A great boss can make the workplace your favorite place to be. A bad one can transform the daily grind into one of the circles of Hell. Or make you dream about which of those circles you’d like to see your boss suffer in … for eternity. Unfortunately, a good boss is about as rare as a return ticket at the River Tantalus. But, here’s a secret: Good bosses are made, not born. Your crummy boss might have an inspiring leader in there somewhere…hiding under some fears and bad habits. Rather than suffer and complain, look upon him as your next project. With a little cunning and some elbow grease you might be able to transform him into someone worthy of that “Best Boss Ever” mug he brings to every meeting. And even if he’s hopeless, you aren’t. Managing up is essential in every job. So while you are sharpening his bossing techniques you will also be honing your own workplace skills. So stop complaining and get to work. Here are six tips for tricking your boss into being a better manager.
Tip 1: Be the a Puppy Trainer
Maybe your boss isn’t inherently crappy at being a manager so much as brand new to it. This is an opportunity! “Some bosses aren’t comfortable yet in a leadership role,” says Sara Sutton Fell, CEO of FlexJobs.com. Any time he makes an attempt – however feeble -- to manage, reward him. Did he offer some honest feedback on how a project went or accidentally give good advice? Time for a treat! Tell him you appreciate the advice, that it’s helpful to get feedback, or that what he thinks matters to you. “It might not be so long ago that your boss was in your position,” says Fell. “He may still be trying to figure out this ‘boss’ thing.” The best part of this trick is that by helping him develop his leadership skills, you are creating a boss that’s a custom fit for your work style.
Tip 2: Ask and you’ll Receive
Complaining over lunch to coworkers about a boss who doesn’t give direction, isn’t clear about what she wants, or complains no matter what you do will not make working for her any easier. Getting in the driver’s seat might, though. “Ask for advice,” suggests Samantha Ettus, CEO, entrepreneur, and the first expert mentioned in Sheryl Sandberg’s Lean In. “When you ask people for advice, it brings out the best in them. People shine when they are helping.” And making your boss feel wise and like someone you admire, will put her in a receptive mood when it comes to what you need. When asking for that advice, suggests Courtney Newman, Vice President of Learning & Development at Allison+Partners “Ask your boss, ‘How would you have handled this project?’ instead of ‘How did I do?’ It’s much easier for someone to talk about their own approach than to criticize yours.”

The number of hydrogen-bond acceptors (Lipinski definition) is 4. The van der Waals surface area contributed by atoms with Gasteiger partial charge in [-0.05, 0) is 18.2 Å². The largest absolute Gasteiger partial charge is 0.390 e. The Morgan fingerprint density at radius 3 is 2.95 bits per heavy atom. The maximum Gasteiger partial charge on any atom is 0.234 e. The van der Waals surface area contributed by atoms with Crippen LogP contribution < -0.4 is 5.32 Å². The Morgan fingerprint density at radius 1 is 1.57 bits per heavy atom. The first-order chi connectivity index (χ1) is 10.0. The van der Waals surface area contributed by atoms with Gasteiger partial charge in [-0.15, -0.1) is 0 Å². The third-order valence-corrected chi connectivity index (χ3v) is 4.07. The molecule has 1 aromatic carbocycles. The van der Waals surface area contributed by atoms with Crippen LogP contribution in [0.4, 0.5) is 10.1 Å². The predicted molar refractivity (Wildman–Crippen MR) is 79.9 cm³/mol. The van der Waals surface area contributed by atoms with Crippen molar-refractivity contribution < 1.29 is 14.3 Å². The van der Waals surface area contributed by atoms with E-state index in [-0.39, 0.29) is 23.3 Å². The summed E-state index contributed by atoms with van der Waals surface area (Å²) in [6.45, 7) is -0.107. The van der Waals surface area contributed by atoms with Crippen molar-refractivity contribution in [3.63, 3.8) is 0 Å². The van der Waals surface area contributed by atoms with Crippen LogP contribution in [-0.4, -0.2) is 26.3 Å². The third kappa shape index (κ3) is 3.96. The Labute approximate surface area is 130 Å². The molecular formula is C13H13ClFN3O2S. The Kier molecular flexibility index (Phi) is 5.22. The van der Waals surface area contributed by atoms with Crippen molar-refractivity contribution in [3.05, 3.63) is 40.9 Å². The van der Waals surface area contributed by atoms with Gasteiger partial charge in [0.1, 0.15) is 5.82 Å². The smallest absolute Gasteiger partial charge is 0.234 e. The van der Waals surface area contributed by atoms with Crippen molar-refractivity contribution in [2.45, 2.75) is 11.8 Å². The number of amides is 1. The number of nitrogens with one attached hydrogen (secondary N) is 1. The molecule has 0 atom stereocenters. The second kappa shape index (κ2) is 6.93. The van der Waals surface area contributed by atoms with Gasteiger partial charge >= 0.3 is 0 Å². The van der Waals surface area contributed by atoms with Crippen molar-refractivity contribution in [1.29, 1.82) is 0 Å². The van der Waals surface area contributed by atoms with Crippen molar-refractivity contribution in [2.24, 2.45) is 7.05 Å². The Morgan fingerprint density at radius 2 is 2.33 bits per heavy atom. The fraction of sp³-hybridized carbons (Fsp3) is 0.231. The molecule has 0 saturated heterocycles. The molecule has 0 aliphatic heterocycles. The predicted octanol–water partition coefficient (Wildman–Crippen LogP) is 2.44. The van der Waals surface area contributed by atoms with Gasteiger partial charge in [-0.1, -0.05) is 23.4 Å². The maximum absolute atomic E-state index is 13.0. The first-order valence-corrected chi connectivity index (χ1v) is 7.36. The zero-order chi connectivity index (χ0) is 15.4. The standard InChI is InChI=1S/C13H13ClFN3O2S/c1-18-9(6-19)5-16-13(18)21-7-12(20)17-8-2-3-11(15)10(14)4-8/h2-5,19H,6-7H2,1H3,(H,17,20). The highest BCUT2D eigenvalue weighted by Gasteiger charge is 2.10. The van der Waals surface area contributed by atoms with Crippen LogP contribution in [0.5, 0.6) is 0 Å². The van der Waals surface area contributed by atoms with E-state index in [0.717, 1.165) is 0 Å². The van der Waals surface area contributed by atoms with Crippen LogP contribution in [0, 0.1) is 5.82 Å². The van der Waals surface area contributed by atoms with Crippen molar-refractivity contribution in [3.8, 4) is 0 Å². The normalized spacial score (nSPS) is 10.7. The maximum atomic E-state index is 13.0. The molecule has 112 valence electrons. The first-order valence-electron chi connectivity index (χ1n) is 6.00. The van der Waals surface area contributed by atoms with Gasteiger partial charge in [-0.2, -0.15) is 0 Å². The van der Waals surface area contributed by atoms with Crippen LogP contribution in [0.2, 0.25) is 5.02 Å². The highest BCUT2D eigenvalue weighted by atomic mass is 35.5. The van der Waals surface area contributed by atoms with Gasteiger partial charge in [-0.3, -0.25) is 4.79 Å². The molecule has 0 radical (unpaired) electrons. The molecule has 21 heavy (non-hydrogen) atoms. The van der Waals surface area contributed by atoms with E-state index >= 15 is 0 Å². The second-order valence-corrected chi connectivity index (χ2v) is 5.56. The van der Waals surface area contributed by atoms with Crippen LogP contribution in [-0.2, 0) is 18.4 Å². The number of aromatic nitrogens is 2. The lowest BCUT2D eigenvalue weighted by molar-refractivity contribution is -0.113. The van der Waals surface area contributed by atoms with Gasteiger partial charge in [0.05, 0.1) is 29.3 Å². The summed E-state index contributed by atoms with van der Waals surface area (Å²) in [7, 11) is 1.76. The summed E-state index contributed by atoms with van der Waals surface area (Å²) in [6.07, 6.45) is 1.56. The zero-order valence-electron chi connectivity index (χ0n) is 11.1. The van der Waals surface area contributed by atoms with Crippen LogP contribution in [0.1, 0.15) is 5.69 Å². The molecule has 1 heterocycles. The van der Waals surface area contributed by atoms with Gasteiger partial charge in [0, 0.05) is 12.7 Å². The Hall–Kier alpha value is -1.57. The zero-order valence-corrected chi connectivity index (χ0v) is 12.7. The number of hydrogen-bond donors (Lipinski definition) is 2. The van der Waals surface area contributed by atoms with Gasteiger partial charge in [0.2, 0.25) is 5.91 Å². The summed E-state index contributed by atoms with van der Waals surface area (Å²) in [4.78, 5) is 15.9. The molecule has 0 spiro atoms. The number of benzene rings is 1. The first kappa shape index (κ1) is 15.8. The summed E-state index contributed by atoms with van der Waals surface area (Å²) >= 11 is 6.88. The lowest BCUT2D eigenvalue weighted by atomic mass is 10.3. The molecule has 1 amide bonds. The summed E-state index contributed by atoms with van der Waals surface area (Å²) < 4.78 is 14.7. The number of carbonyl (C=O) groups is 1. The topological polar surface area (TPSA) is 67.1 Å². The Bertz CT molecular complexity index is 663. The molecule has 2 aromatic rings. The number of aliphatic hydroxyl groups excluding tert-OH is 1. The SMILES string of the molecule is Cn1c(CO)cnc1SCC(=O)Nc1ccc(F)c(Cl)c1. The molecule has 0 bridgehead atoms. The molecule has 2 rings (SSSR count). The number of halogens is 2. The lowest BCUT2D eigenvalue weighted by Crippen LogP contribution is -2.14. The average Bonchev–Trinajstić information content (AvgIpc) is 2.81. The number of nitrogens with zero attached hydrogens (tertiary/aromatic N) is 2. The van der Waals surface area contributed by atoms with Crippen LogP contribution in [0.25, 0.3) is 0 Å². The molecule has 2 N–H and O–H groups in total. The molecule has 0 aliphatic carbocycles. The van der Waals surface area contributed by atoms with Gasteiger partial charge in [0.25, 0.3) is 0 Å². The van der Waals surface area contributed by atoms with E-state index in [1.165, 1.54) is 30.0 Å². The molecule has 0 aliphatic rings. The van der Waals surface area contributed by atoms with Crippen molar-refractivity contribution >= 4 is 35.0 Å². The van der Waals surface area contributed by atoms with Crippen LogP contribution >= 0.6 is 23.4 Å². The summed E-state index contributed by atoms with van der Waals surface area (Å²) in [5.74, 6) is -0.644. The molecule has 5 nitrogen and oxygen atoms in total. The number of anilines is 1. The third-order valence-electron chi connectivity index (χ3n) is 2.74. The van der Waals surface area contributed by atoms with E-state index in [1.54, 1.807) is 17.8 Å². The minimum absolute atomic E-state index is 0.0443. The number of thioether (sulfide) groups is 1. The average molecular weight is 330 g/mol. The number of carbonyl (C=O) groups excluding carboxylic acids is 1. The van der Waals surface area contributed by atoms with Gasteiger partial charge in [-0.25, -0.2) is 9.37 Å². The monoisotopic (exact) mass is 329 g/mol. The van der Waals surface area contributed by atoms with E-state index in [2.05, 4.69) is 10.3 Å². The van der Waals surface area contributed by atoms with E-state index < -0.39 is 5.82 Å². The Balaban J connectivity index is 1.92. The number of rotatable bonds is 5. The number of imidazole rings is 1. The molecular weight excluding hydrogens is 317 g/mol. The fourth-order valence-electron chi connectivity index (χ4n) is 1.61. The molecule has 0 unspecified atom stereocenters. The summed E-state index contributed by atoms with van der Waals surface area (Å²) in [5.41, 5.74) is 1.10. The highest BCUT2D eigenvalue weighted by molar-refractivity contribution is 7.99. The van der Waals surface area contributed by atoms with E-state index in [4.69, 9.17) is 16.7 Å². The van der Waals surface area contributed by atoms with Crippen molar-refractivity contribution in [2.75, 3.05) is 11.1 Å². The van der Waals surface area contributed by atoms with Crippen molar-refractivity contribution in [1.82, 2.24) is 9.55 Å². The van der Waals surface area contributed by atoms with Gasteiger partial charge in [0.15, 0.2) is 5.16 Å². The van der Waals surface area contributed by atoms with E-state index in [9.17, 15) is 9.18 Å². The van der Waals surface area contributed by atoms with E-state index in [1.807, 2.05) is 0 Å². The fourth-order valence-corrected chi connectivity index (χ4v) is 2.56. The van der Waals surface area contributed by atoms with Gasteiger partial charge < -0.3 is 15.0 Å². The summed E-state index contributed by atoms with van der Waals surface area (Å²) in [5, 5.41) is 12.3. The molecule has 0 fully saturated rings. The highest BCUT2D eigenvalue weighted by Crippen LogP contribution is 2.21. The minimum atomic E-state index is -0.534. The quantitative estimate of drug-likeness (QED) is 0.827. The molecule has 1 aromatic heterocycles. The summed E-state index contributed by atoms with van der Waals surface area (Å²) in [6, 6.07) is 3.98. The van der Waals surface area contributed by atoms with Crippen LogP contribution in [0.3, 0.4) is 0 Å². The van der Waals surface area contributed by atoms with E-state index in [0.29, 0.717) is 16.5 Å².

Tip 3: Mirror, Mirror….
Sales people, con artists, and magicians all use body language to create the reaction they want in their marks. This can work with your boss, too, as long as you aren’t too obvious about it. “Mirror your boss's body language and tone to encourage him to see you as one of his own,” says Samar Birwadker Co-founder and CEO Good.Co, an app that helps you find workplace happiness. “This will make him more amenable to your suggestions. If you overdo, it, though it could backfire. “Mirroring is usually an unconscious behavior,” says Birwadker. “Obviously fake mirroring can have the opposite effect.”
Tip 4: Be Indispensable
Your boss is flawed. Everyone is. But if you’ve taken the time to complain over drinks about your boss, you probably know all too well what his flaws are. And that’s exactly the information you need to make yourself indispensable. “Rather than waste your time complaining about those shortcomings, compensate for them,” suggests Mary Ellen Slayter a career expert for Monster.com. “Does he show up for meetings unprepared? Take on the prep work for him. Does she procrastinate? Help her meet deadlines. Does he deliver deadly presentations? Spiff his up with a bit of your own wit and charm. You won’t have to suffer in silence. He’ll be better at his job. And you’ll both be part of a successful team.
Tip 5: Taming a Micromanager
She spends more time telling you how to do your job than it takes you to do it. He criticizes every move you make. It’s maddening and unproductive. But so is sitting there helplessly fuming. Your boss is – mostly likely -- micromanaging out of fear. “What's your boss’s biggest fear?” asks Monster’s Slayter. Is she worried about blowing deadlines? “If so, assuage her fear by agreeing on check-in points for project milestones and hit them like clockwork.” Or is she simply afraid because she’s in the dark? “Be proactive about giving her frequent status updates before she has a chance to come to you,” suggests Allison+Partners’ Newman. “Notify her early if you think a project is starting to go south.” This way, at least, you manage the interruptions to your work caused by her constant meddling. But hopefully she will also learn to trust you, feel less afraid that everything is about to go wrong, and believe you can do your job.
Tip 6: Toddler Tricks
Parents – and hostage exchange mediators -- know that the best way to get a recalcitrant toddler – or hostage taker -- to do what they want is to give them simple choices. Instead of saying no or asking for something specific, offer a choice instead, preferably one where you like both options. For example, suggests, Elizabeth Lombardo, Ph.D., author of the upcoming book Better Than Perfect: 7 Steps to Crush your Inner Critic and Create a Life You Love “Make an offer something like, ‘I can stay late tonight and come to work late tomorrow or I could bring this project home to finish it up.’” These sort of easy choices work as well in the workplace as they do in the nursery.
Christina Tynan-Wood is a freelance writer living in California. She writes the Family Tech column in Family Circle and blogs at GeekGirlfriends.com